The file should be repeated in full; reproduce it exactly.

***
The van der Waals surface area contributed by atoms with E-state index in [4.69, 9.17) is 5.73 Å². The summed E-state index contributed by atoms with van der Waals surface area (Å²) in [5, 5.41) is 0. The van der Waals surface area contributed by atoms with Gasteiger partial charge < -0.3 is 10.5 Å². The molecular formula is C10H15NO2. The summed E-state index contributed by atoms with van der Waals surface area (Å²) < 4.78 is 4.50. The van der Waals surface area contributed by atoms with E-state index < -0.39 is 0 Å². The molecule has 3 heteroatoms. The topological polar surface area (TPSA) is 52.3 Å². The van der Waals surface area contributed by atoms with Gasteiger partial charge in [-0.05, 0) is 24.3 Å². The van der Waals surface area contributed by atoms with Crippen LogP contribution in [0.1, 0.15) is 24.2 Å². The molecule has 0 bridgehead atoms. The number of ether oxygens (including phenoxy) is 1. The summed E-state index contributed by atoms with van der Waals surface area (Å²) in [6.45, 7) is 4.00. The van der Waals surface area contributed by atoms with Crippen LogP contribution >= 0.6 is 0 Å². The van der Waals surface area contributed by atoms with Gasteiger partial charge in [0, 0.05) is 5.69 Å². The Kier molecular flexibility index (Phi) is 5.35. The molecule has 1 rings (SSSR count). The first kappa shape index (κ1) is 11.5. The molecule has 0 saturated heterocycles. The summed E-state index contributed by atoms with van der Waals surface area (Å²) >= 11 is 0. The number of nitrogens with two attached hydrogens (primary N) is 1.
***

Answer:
The van der Waals surface area contributed by atoms with E-state index in [4.69, 9.17) is 5.73 Å². The summed E-state index contributed by atoms with van der Waals surface area (Å²) in [5, 5.41) is 0. The van der Waals surface area contributed by atoms with Gasteiger partial charge < -0.3 is 10.5 Å². The molecular formula is C10H15NO2. The summed E-state index contributed by atoms with van der Waals surface area (Å²) < 4.78 is 4.50. The van der Waals surface area contributed by atoms with E-state index < -0.39 is 0 Å². The molecule has 3 heteroatoms. The topological polar surface area (TPSA) is 52.3 Å². The van der Waals surface area contributed by atoms with Gasteiger partial charge in [-0.05, 0) is 24.3 Å². The van der Waals surface area contributed by atoms with Crippen LogP contribution in [0.1, 0.15) is 24.2 Å². The molecule has 0 bridgehead atoms. The number of ether oxygens (including phenoxy) is 1. The summed E-state index contributed by atoms with van der Waals surface area (Å²) in [6.45, 7) is 4.00. The van der Waals surface area contributed by atoms with Crippen LogP contribution >= 0.6 is 0 Å². The van der Waals surface area contributed by atoms with Gasteiger partial charge in [0, 0.05) is 5.69 Å². The Kier molecular flexibility index (Phi) is 5.35. The molecule has 1 rings (SSSR count). The first kappa shape index (κ1) is 11.5. The molecule has 0 saturated heterocycles. The summed E-state index contributed by atoms with van der Waals surface area (Å²) >= 11 is 0. The number of nitrogens with two attached hydrogens (primary N) is 1.